Counterfeit goods are low-quality items that have been altered to make them appear to be name brand goods. The practice of counterfeiting goods involves the unauthorized use of labels, logos, and trademarks by placing them on generic goods.
The most common examples of counterfeit goods are counterfeit handbags, clothing, accessories perfumes, and electronics. The most commonly seized counterfeit goods are athletic shoes.
Counterfeit goods are also called counterfeit merchandise or “knock-off” products. The term may also include pirated items such as CD’s, DVD’s, and video games. Valuable art, especially paintings, are often counterfeited also.
It is difficult to hold a person liable for buying counterfeit goods, especially if the purchased the item or personal use without knowing that it was fake. State policies may vary regarding the purchase of counterfeit goods.
On the other hand, it is illegal to manufacture and distribute counterfeit goods. There are several federal and state laws that make it illegal to engage in the trade of counterfeit goods. Examples of some laws that prohibit the sale of counterfeit goods include:
- Stop Counterfeiting in Manufactured Goods Act: Specifically prohibits the practice of attaching brand-name labels onto generic items or presenting low-quality items as brand name products.
- Trademark Counterfeiting Act of 1984: Makes it illegal to sell goods which use another company’s trademark without their permission.
- Anticounterfeiting Consumer Protection Act (ACPA): Imposes criminal liability for the trafficking of counterfeit goods or services. Specifically targets the counterfeiting of copyrighted merchandise including motion pictures and computer programs.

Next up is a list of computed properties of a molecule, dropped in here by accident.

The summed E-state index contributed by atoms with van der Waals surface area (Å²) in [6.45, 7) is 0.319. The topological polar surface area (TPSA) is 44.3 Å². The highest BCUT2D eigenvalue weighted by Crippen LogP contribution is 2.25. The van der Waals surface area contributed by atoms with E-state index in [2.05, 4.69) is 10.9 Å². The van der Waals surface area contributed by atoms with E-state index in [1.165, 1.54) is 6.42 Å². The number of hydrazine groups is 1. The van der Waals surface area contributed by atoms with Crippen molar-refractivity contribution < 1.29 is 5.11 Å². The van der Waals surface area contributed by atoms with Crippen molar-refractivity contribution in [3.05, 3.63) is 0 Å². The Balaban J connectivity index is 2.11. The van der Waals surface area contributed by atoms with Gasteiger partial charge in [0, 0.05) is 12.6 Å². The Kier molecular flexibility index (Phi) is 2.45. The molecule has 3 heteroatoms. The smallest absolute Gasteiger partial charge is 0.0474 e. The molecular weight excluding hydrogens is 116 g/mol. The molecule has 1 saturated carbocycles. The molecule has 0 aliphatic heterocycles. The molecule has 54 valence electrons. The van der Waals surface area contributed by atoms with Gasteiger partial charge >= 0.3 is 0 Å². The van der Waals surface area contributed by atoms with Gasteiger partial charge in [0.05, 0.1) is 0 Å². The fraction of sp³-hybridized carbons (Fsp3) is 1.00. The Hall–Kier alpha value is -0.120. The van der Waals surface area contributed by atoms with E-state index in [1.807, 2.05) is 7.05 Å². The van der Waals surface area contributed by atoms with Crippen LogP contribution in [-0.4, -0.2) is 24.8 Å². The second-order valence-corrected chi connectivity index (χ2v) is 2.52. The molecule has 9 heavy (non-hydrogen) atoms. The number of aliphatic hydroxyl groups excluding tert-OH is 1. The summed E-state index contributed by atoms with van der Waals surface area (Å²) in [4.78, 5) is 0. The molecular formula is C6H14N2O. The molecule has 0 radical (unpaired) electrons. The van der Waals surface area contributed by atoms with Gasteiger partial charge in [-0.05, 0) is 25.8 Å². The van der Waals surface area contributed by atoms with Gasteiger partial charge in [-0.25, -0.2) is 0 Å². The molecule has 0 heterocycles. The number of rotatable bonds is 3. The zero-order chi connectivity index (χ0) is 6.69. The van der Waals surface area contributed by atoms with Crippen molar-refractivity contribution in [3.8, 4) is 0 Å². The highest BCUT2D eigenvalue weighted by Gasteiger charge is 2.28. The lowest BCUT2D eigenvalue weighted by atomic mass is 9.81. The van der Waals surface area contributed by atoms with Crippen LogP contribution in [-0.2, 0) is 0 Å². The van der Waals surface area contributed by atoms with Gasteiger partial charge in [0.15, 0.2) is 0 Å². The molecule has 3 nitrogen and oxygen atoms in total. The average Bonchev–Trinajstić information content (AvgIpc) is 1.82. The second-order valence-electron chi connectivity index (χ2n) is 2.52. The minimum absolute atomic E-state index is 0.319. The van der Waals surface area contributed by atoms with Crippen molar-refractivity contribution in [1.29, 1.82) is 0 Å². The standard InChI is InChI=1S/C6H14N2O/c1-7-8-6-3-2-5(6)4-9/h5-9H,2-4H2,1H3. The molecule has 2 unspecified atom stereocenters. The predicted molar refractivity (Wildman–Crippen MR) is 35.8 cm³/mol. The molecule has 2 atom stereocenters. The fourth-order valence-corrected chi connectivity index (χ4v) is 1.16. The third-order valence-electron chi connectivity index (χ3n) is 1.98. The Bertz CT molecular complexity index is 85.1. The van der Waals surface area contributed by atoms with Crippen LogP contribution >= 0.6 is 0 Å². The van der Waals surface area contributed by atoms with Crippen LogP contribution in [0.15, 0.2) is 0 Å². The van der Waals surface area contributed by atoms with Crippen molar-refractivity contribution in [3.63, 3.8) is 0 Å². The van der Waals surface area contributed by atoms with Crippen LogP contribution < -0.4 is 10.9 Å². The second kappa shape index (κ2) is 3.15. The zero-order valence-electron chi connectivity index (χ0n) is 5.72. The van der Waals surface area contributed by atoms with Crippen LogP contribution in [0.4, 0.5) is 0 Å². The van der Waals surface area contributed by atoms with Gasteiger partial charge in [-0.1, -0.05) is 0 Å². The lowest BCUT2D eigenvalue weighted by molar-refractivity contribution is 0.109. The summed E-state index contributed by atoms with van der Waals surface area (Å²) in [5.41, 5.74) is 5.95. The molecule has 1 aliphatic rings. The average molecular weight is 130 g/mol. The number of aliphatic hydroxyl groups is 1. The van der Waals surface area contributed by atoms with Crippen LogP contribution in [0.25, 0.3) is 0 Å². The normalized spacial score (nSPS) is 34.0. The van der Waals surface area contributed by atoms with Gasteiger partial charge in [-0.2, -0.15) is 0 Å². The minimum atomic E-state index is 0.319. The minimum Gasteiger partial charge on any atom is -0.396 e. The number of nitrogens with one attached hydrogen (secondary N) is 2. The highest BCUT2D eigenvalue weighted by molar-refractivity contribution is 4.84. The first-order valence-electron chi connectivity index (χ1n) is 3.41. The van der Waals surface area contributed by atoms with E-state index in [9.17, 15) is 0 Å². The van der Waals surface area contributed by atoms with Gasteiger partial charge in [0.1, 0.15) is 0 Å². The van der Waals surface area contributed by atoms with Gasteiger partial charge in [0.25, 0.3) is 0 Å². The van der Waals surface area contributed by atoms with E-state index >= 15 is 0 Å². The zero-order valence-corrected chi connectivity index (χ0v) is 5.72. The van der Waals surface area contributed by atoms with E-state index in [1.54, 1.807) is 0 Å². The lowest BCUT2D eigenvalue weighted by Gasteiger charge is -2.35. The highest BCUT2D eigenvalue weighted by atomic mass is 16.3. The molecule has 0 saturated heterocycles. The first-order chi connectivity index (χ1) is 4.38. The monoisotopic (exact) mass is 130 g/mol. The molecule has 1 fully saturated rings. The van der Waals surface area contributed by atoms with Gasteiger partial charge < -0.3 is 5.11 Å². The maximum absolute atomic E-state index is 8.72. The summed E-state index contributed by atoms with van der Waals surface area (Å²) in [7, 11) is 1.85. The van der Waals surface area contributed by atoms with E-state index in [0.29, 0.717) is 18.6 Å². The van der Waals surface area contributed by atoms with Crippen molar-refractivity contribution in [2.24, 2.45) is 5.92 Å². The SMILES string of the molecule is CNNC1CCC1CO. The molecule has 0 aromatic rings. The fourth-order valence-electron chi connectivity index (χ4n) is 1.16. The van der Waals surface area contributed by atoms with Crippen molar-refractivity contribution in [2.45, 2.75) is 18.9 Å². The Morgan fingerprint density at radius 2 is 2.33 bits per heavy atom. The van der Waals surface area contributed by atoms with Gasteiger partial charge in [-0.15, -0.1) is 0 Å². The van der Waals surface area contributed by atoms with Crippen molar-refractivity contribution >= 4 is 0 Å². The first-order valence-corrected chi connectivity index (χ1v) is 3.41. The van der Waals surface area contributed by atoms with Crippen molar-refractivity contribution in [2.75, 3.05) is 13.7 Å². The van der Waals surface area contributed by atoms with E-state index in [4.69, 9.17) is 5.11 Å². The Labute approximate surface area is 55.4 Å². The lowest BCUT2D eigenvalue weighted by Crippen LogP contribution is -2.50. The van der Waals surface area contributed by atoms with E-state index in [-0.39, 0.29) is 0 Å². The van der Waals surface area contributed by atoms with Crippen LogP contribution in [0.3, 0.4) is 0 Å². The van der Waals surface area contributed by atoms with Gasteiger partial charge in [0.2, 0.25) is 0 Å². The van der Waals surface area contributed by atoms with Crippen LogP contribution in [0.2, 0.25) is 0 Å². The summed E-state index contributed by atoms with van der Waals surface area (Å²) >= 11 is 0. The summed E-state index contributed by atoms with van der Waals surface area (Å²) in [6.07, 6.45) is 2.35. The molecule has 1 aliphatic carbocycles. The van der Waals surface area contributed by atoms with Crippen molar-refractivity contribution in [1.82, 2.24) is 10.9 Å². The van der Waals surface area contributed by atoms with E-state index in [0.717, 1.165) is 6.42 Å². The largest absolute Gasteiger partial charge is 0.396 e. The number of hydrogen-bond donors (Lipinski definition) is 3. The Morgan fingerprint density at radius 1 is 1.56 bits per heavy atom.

The counterfeiting industry is a complex and highly organized effort. It often involves the transport of illegal goods across state and international borders. Thus, persons who are arrested for selling counterfeit goods are often charged with several different crimes in connection with the sales, such as conspiracy and smuggling goods into the U.S.
A person who is caught distributing or manufacturing counterfeit goods could face severe legal penalties under such statutes. The penalties for violating anti-counterfeiting laws can include:
- 5-10 years in prison
- Fines of up to $500,000 (possibly more depending on the case)
In addition, anti-counterfeiting laws allow authorities to seize counterfeit goods, money from the sales, as well as any property that was used in connection with the distribution. This means that authorities may seize vehicles which were used to transport the items, or the machinery that was used to make them.
Lastly, manufacturers and distributors of counterfeit merchandise can also be sued in a private civil lawsuit by the company whose trademark or copyright was infringed upon.
If you are facing criminal charges in connection with counterfeit goods, you may wish to speak with an experienced criminal defense attorney. Your lawyer can advise you on the various trade laws of your state. Or, if you suspect that someone has been counterfeiting your product, you can contact a lawyer for advice on an infringement lawsuit.